Of course, these kinds of benefit are perhaps more the province of larger organisations. For many smaller businesses, the pensions reforms underway are challenging enough in their own right, and it bears asking how they themselves are handling the changes.

As they make the transition to auto-enrolment (all existing firms are required to enroll their staff by April 2017), many remain unclear about precisely what they need to do.

“There are additional costs because you’re automatically enrolling people in a pension scheme, and paying a contribution you weren’t paying before,” says Reay. “There’s also an administration challenge in that smaller companies have suddenly got to think for the first time about setting up a pension arrangement.”

On top of this, they also must keep one eye on the terms of the 2015 Pensions Act, which came into force last April and introduced new legal duties for trustees of DC schemes. For instance, schemes are now required to meet new governance standards, and explain how they have done so in an annual statement. They need to appoint an official chair who signs that statement, and comply with new charge controls.

“Trustees do a vital job, many voluntarily, but levels of competence are mixed,” says Andrew Warwick-Thompson, executive director for Regulatory Policy at the Pensions Regulator. “We want to reach out to trustees, understand the challenges they face and support them as far as is possible. Our dialogue with the industry is helping to shape our communications and regulatory interventions.”

Code of conduct

In July, the Pensions Regulator introduced a new code of practice for DC schemes, along with a supporting guide that explains how trustees can comply. This code aims to drive up standards and ensure that schemes are being properly managed. In a time when pension schemes bear little relation to traditional models, a little guidance clearly goes a long way.

“Millions of people are being auto-enrolled into DC pensions, so it’s essential that schemes are being managed to a high standard,” continues Warwick-Thompson. “The new DC code clearly sets out our expectations of trustees and what is required of them to comply with legislation, including the most recent changes in law. We are encouraged that new code and guidance has been very well received across industry.”

Warwick-Thompson says that, in future, the Pensions Regulator will focus on providing more targeted educational support. There is some question remaining about whether professional trustees should be regulated, or required to have relevant qualifications, and whether smaller schemes ought to be consolidated into master trusts. Answers to these questions, and others, may become clearer when the regulator publishes its Action Plan later in the year.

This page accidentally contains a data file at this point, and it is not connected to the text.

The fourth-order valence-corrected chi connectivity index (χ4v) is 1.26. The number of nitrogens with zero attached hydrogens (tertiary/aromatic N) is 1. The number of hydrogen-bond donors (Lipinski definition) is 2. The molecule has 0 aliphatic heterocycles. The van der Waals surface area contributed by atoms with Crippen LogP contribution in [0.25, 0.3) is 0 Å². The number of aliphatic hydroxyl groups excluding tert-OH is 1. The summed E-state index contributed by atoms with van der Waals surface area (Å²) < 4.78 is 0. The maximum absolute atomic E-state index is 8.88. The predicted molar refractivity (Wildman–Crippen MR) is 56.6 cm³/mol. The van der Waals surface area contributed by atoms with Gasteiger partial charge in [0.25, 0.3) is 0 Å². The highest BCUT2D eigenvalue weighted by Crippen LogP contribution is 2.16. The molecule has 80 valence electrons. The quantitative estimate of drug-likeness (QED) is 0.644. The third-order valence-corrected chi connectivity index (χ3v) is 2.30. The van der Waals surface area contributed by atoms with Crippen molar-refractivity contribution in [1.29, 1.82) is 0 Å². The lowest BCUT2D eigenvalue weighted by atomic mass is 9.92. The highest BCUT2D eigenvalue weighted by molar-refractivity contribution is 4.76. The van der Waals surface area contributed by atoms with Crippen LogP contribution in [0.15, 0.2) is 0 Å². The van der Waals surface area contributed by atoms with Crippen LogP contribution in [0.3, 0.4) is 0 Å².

Reay feels the hyper-individual state of benefits may ultimately prove unsustainable. He hopes that some form of collective provision will become available in the years ahead.

“Too many people having to make individual decisions and take individual financial advice is not necessarily the most efficient strategy,” he says. “Eventually, there might be some form of understanding that risk sharing is not all bad. And I think flexible benefits will become the norm, so you’ll be able to choose which employee benefits you want that will suit your own circumstances.”

This trend will likely be fuelled by further technological developments, particularly those involving predictive analytics and gamification.

“We still have the issue that wherever you offer employees a choice, most of them will just take the default option, because they’re either not interested or don’t understand,” says Reay. “I think it’s important for an employer to get the starting point for the default option right and big data can help with that. They should look at individual circumstances and offer them a personalised default, and then use gamification to make people engage in their choices beyond that.”

Clearly, the macro trends over the next decade will be determined by whatever happens economically in the UK. Particularly now, in the months following the Brexit vote, it is hard to get a handle on what is coming next. However, we can be clear that the need to lure the best workers – and subsequently to provide the best benefits – is not going to go away.

“Getting the benefit package right is essential, and using new tools that are available is going to make companies’ lives that much easier,” says Reay.

This article appears in the 2016 vol 2 edition of Chief Executive Officer